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WAR'S ROLE IN VETERANS' CRIMES ARGUED

Lance Cpl. Roel Ryan Briones saw the horrors of the Iraq war firsthand, including the site where his fellow Marines allegedly killed 24 women, children and other civilians at Haditha.

So when he returned to Kings County, Calif., got drunk and drove a stolen pickup into someone's living room, family and friends blamed the psychological effects of war, or post-traumatic stress disorder.

His crime, like others by returning war veterans, caught the attention – and sympathies – of lawmakers and veterans groups. California passed legislation in 2006, and at least four other states have drafted or considered laws to empower judges to send these veterans to treatment in lieu of prison because their crimes may be the byproduct of war.

But a yearlong examination by The Sacramento Bee found veterans sometimes had criminal records and other questionable backgrounds before enlisting, and experts said that since crime is not a typical symptom of PTSD, their subsequent crimes more likely were a product of their backgrounds than of the war.

“It's an excuse, the way I see it,” said Catherine Casey, whose 16-year-old daughter was killed in 2006 by another former Marine driving drunk in Minnesota.

Casey, a police investigator, was angry not only because her daughter died, but also because she learned the man who killed her had a history that included alcohol offenses before he joined the military.

The public for decades has recognized that war can cause psychological problems, but it was the post-Vietnam era that spawned a large number of studies into what became known as PTSD.

Before Iraq

Briones' criminal history began long before he experienced the stress of a combat zone, and that criminal history is directly connected to his ending up in Iraq.

“He wasn't a person who I would classify as a real upstanding citizen, before or during the military,” said Kings County Deputy District Attorney Adam Nelson.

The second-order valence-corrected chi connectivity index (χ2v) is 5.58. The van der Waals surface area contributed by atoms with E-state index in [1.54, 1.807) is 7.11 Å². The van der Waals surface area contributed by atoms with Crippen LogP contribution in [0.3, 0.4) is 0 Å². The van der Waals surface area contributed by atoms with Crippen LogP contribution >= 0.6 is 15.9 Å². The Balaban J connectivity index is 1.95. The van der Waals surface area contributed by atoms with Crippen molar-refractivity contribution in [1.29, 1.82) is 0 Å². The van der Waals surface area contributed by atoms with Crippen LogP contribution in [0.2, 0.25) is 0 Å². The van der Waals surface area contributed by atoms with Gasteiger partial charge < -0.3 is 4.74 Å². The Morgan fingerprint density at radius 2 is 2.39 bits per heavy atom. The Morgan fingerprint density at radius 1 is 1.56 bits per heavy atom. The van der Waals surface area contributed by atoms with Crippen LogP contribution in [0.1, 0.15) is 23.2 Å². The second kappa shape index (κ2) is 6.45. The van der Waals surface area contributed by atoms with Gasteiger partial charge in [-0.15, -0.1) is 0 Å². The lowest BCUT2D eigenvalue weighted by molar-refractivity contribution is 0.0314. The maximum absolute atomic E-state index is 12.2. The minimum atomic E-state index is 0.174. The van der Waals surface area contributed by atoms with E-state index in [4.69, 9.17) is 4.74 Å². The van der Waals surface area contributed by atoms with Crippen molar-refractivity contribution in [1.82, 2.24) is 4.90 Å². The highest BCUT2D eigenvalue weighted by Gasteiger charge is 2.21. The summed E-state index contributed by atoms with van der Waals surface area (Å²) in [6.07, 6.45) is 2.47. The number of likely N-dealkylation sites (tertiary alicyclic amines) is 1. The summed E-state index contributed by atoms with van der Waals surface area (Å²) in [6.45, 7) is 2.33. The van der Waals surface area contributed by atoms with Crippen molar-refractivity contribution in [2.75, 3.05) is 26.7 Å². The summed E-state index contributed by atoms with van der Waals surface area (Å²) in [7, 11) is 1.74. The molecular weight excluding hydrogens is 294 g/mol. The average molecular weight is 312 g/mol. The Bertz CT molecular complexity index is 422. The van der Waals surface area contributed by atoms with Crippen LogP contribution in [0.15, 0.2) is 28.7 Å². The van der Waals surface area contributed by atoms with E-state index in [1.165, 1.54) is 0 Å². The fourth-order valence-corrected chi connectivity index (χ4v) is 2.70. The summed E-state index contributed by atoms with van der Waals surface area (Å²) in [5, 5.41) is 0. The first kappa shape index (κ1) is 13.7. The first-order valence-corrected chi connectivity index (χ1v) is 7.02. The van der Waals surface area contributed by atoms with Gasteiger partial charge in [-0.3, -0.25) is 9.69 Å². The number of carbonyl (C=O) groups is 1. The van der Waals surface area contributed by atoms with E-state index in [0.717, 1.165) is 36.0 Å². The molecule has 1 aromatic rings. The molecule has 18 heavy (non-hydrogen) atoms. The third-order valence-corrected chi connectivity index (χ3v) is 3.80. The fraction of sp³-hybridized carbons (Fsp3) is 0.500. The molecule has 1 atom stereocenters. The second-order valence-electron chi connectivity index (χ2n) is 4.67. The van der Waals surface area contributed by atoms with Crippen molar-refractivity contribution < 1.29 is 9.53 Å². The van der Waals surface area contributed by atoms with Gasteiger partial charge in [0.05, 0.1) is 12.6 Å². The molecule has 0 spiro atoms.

Briones was arrested on felony drug charges on July 20, 2003. Officers found seven baggies in Briones' pockets that they reported contained marijuana and money, an indication he had been selling drugs, according to Nelson.

Later, Nelson said, “his attorney contacted our office and said the guy wants to go into the military. At the time, we said that would probably be the best thing for him.”

The office agreed to drop charges if Briones enlisted, but Nelson now believes that agreement was a mistake.

Shortly before he deployed to Iraq in 2005, Briones was charged with drunken driving not far from the Marine Corps' Camp Pendleton. He pleaded guilty and was sentenced to three years' informal probation.

In 2006, the Corps charged Briones with stealing nearly $4,000 in night-vision goggles and binoculars in Iraq and with trying to send two pistols in the mail. The Marines also accused Briones of a rape at Camp Pendleton.

That year, he came home on leave, stole a pickup and drove it into a living room. His blood-alcohol level was nearly double the legal limit.

His war experiences were quickly blamed.

“My boss was getting crank calls at his house, swearing at him because he's prosecuting this hero,” Nelson said.

Briones faced a maximum sentence of three years and eight months for vehicle theft, DUI and vandalism, but he pleaded guilty only to vandalism and received a two-year sentence. All the military charges were withdrawn shortly after the accident.

Nelson said a psychiatric evaluation found that Briones “was suffering from stress, but that it was not an excuse for what he did.”

Elevation of the case

Because of links to the Haditha killings, the Briones case made headlines worldwide as the chairwoman of the California Assembly's Veterans Affairs Committee was pushing fellow lawmakers to offer veterans treatment in lieu of prison.